Infrastructure spending is being driven by a raft of legislation, including the Infrastructure Investment and Jobs Act (IIJA), the Inflation Reduction Act (IRA) and even the CHIPS and Science Act.
On its first quarter (Q1) 2023 earnings call in May, United Rentals [URI] CEO and president Matt Flannery said, “we continue to see a ramp in spending from the federal infrastructure bill” across various projects and types, from airports to bridges to roads. The company is “well positioned to support our customers as they undertake projects across clean energy and advanced manufacturing funded by the IRA,” Flannery added.
Semiconductors are a critical component in industrial automation. Manufacturer Rockwell Automation [ROK] reported a number of strategic wins in its EV and battery, and semiconductor businesses in Q2 2023. “While some customers are optimising operating cost in the near term, they still continue to invest in building out new capacity to meet their production goals,” chairman and CEO Blake Moret said on the earnings call on 27 April.
Onshoring is key to securing future infrastructure
Regarding how long it should take for EVs to reach mass adoption, “I think it’s a 15- to 30-year transition,” says Jackson.
Infrastructure spending is likely to remain elevated, at least in the near- and medium-term, as supply chains reorient and companies look to onshore their manufacturing and take advantage of subsidies targeted at boosting US-made products, according to Alec Lucas, research analyst at Global X.
In the first three months of the year, words like ‘onshoring’ and ‘reshoring’ featured in the news nine times more than they did pre-pandemic, he pointed out.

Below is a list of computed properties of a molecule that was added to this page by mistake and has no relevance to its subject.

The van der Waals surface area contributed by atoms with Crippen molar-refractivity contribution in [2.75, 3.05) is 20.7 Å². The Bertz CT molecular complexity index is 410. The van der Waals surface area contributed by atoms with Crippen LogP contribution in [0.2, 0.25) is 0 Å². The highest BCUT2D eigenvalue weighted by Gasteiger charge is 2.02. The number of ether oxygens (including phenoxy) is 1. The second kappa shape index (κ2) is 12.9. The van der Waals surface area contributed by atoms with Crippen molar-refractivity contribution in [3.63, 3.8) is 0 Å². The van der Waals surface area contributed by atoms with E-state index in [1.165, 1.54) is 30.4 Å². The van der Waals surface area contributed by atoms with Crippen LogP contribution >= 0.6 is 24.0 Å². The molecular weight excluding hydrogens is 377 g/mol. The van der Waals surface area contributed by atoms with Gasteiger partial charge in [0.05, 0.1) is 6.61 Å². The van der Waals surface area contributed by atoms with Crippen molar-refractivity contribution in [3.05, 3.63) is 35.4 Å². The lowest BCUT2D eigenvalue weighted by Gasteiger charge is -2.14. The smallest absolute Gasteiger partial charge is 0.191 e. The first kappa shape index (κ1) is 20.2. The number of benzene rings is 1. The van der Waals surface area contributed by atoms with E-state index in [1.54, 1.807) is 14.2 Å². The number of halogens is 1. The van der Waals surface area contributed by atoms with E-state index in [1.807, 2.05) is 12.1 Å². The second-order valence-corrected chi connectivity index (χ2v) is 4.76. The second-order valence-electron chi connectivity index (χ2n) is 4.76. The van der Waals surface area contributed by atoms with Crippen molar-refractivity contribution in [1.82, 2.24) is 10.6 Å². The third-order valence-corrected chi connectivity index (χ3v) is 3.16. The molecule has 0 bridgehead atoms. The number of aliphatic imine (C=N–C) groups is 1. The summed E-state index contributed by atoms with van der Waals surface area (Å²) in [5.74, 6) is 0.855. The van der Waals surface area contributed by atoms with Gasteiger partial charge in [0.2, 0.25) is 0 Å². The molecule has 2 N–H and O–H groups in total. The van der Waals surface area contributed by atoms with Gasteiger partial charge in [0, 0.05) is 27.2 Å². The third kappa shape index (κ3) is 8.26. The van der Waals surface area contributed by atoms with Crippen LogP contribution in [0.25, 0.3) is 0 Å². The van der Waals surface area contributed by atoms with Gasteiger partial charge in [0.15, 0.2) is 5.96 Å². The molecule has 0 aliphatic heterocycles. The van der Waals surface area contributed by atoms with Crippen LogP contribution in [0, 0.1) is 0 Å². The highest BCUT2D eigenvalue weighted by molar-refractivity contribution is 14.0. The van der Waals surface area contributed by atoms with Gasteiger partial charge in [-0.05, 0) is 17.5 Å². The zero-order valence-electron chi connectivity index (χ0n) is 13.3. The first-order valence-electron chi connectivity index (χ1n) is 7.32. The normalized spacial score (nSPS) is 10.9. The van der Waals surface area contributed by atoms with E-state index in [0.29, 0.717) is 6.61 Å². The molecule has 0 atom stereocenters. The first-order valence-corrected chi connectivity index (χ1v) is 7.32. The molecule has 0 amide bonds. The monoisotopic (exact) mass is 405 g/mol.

“The IIJA sets up to provide a generational boost to construction demand, and we believe that it overlaps with IRA and CHIPS Act measures that look to reconstitute US disruptive technology supply chains,” wrote Lucas in research published at the beginning of June.
The need for a broader focus
The emergence and continuous evolution of artificial intelligence could lead to a further ramp in infrastructure investment as the energy and industrial sectors look to smarten their supply chains for efficiency gains.
Nevertheless, the International Renewable Energy Agency (IRENA) has warned in its 2023 outlook that infrastructure investment is focused on too few technologies.
“Greater volumes of funding need to flow to other energy transition technologies such as biofuels, hydropower and geothermal energy, as well as to sectors beyond power that have lower shares of renewables in total final energy consumption (e.g. heating and transport),” wrote the IRENA researchers.
How to invest in infrastructure
ETFs, or exchange-traded funds, offer an economical and diversified way to invest in a variety of stocks within a particular theme.
Funds in focus: Global X US Infrastructure Development ETF
Several key ETFs offer exposure to the infrastructure theme, which has recently been added to the Opto app.
Perhaps most notable is the Global X US Infrastructure Development ETF [PAVE], which has Eaton, Rockwell, Trane and United Rentals in its top 10 holdings as of 7 July. As of 30 June, the fund is weighted overwhelmingly in favour of the industrials sector (72.3%), followed by materials (21.7%). Utilities, information technology, consumer discretionary and financials make up the rest of the portfolio. The fund is up 11.9% in the past six months.
The iShares US Infrastructure ETF [IFRA] offers investors exposure to infrastructure companies primarily within utilities (39.12%) as of 6 July, followed by industrials (31.32%) and materials (19.76%). Energy and consumer discretionary have both been allocated less than a tenth of the portfolio. The fund is up 3.6% in the past six months.
For a more geographically diverse play on the infrastructure theme, there’s the iShares Global Infrastructure ETF [IGF]. Utilities have the biggest exposure (40.45%), followed by transportation (38.50%) and energy (20.38%). The fund has been flat over the past six months.